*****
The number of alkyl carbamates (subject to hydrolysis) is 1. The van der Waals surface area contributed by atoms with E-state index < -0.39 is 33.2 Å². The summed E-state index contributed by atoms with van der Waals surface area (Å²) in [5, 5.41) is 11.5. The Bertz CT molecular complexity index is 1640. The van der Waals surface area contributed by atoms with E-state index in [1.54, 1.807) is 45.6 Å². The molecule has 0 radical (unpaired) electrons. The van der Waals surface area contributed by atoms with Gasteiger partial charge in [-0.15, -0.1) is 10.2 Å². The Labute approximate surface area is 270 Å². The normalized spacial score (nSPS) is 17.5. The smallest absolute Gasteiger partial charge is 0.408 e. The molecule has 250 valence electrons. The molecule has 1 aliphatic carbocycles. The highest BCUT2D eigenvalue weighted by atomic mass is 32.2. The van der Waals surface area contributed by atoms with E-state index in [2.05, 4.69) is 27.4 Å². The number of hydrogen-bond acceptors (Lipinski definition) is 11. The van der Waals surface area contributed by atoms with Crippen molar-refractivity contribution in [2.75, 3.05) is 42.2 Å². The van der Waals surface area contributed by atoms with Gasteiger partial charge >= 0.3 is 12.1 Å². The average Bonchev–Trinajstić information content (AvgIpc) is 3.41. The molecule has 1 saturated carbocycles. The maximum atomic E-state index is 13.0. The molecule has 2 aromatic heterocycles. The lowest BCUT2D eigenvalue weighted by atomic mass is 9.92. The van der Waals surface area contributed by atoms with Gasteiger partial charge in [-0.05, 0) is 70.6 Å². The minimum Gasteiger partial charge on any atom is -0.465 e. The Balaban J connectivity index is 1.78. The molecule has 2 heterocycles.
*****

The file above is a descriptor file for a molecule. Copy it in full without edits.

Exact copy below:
The number of alkyl carbamates (subject to hydrolysis) is 1. The van der Waals surface area contributed by atoms with E-state index < -0.39 is 33.2 Å². The summed E-state index contributed by atoms with van der Waals surface area (Å²) in [5, 5.41) is 11.5. The Bertz CT molecular complexity index is 1640. The van der Waals surface area contributed by atoms with E-state index in [1.54, 1.807) is 45.6 Å². The molecule has 0 radical (unpaired) electrons. The van der Waals surface area contributed by atoms with Gasteiger partial charge in [-0.15, -0.1) is 10.2 Å². The Labute approximate surface area is 270 Å². The normalized spacial score (nSPS) is 17.5. The smallest absolute Gasteiger partial charge is 0.408 e. The molecule has 250 valence electrons. The molecule has 1 aliphatic carbocycles. The highest BCUT2D eigenvalue weighted by atomic mass is 32.2. The van der Waals surface area contributed by atoms with E-state index in [2.05, 4.69) is 27.4 Å². The number of hydrogen-bond acceptors (Lipinski definition) is 11. The van der Waals surface area contributed by atoms with Crippen molar-refractivity contribution in [2.75, 3.05) is 42.2 Å². The van der Waals surface area contributed by atoms with Gasteiger partial charge >= 0.3 is 12.1 Å². The average Bonchev–Trinajstić information content (AvgIpc) is 3.41. The molecule has 1 saturated carbocycles. The maximum atomic E-state index is 13.0. The molecule has 2 aromatic heterocycles. The lowest BCUT2D eigenvalue weighted by atomic mass is 9.92. The van der Waals surface area contributed by atoms with Gasteiger partial charge in [-0.05, 0) is 70.6 Å². The minimum Gasteiger partial charge on any atom is -0.465 e. The Balaban J connectivity index is 1.78. The molecule has 2 heterocycles.